“Hey, Ms. L! Did you hear what he called me? He called me the n-word!” said one of my African-American boys about another African-American boy (who also happens to be his best friend). I stared at him. This was another game of lets make the white girl squeamish about race. “Oh,” I replied, not taking the bait, “he called you nice? No wonder you’re shocked.” It was his turn to stare. He tried to engage me again in the “n-word”, but after my “Really?!” look, he quieted down.
There’s a lot of discussion about creating “teachable” moments about race in the classroom, but in my classroom, it’s mostly joking about one’s own race. My students are very diverse and probably know more about other’s races than the average kid. It’s quite often that I’m the only white person in the room. It often seems to me that all my kids need is acknowledgement from me that I’m white. Once a student noticed my blue rose tattoo and immediately asked if I was a Crip to which I responded with a curtsey, “I’m just a little white girl from the suburbs.” Evidently, though, it’s not always clear. One student once pointed out how there were no white people in class, and some others pointed at me. What followed was a heated debate about what color I was, because according to some, I was not “white”. Years later, I’m still not sure how that discussion came about or why it was debated.
When I worked on my credential, one the classes I most anticipated was the one on the mullti-cultural classroom. This was information I needed! Unfortunately it was the worst class I ever had. The professor had our first meeting be a three hour discussion of multi-cultural awareness: do we do it or do we live it? I still don’t know what it means, and the question was so poorly worded with abysmal grammar, that I will never know. He asked me, “Who is the minority in your classroom?” He didn’t believe me when I said, “I am.” How could I be the minority? I’m white. He also didn’t believe my peer– a Japanese-American teaching at an affluent school with a predominantly white population. She was the minority in her classroom. All we learned in that class was how not to teach.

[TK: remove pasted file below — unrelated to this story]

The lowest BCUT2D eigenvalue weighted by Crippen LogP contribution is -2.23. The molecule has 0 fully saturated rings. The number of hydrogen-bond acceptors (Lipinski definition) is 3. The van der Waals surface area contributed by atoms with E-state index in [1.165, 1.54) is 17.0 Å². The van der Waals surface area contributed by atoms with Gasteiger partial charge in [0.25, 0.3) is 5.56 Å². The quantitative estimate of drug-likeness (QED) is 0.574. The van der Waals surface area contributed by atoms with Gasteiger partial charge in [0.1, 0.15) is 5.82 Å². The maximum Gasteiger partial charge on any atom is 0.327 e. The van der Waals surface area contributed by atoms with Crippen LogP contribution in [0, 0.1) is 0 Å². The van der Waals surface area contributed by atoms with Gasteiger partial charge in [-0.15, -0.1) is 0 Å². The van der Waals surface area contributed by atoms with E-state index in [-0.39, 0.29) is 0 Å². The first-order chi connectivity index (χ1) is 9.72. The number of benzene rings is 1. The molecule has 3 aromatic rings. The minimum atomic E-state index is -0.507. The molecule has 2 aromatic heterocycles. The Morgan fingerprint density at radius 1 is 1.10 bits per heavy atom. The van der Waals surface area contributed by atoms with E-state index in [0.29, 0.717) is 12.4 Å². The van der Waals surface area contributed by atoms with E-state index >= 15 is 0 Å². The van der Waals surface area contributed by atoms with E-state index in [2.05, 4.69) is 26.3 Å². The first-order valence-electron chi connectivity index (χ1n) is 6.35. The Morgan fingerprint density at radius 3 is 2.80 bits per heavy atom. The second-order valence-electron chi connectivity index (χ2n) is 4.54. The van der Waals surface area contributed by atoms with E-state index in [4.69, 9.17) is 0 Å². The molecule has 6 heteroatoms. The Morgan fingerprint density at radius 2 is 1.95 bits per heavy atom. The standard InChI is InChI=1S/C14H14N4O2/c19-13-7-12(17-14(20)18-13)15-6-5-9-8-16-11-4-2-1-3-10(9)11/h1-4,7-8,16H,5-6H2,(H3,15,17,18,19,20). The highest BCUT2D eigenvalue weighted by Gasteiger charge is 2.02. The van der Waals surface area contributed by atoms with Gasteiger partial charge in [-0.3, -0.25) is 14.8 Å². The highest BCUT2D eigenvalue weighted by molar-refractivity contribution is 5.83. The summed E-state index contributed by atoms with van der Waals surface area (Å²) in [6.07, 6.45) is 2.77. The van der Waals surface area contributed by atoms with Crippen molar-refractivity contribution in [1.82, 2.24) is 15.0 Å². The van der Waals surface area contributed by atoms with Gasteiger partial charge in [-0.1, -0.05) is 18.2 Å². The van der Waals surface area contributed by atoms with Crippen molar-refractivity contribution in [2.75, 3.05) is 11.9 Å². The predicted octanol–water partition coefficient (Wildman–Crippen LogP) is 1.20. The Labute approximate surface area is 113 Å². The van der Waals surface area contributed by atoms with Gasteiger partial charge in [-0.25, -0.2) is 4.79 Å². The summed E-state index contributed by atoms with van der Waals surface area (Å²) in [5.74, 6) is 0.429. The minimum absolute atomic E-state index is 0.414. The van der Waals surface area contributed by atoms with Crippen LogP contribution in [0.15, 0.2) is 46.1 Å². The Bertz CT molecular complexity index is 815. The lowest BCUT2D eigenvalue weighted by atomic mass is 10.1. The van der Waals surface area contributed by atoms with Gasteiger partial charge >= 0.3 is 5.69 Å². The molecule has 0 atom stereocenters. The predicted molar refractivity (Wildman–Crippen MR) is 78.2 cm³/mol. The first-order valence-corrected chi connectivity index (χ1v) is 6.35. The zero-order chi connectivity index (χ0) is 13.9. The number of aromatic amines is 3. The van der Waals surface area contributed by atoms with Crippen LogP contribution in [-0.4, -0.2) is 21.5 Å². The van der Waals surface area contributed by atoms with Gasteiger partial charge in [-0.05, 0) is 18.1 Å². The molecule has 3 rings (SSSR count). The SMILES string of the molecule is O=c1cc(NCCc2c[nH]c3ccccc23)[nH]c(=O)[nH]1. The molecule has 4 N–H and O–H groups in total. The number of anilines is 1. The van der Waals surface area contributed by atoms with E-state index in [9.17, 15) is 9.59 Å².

To make up for my noodle-salad up bringing, I went to the source. My first year was spent pumping my kids for information. We did projects about heritage and family. They brought in their traditional foods. One girl taught me island dances. They explained what quincineras and debuts are. We looked on the map to see where they were from. I shared my stories about growing up white (they’re amazed that I am only child and have only five cousins who do not even live in my state). They tell me about Fiji, Pakistan, India, Samoa, Vietnam, and Cambodia. I tell them about far off places like Michigan.
Learning how to deal with race had it’s tough moments. One class of freshmen went through a phase of saying that everything was “racist”. I was racist for asking them to open their books, turn in their homework, or answer a question. I really wanted to tell them that they were really racist: they didn’t do their homework because I was white. I didn’t say that, but it would have been nice for the shoe to be on the other foot, so they could see that racism wasn’t just something only white people do. Instead I tried to tell them that calling a non-racist person racist degraded any valid claims they had to real racism. It also didn’t honor the work of those who had worked tirelessly for equality, sometimes giving up their lives. Those crusaders didn’t make the strides they did so some kids could call the wind racist for blowing.
The real lesson about race is to not hide from it. I used to be afraid to acknowledge my students’ race– I felt like I might “out” someone. I was also afraid to share my stories, that I would have nothing to offer them, that my past was not relevant. However, To hide the fact or not acknowledge the fact that a student is black, Cambodian, Hmong, Russian, or whoever they are, is to deny them that part of their identity. Being open and honest about their experiences is one way that we find our similarities. I also have to be upfront about who I am, where I come from, and the experiences that shaped me into this little white girl at the front of the class.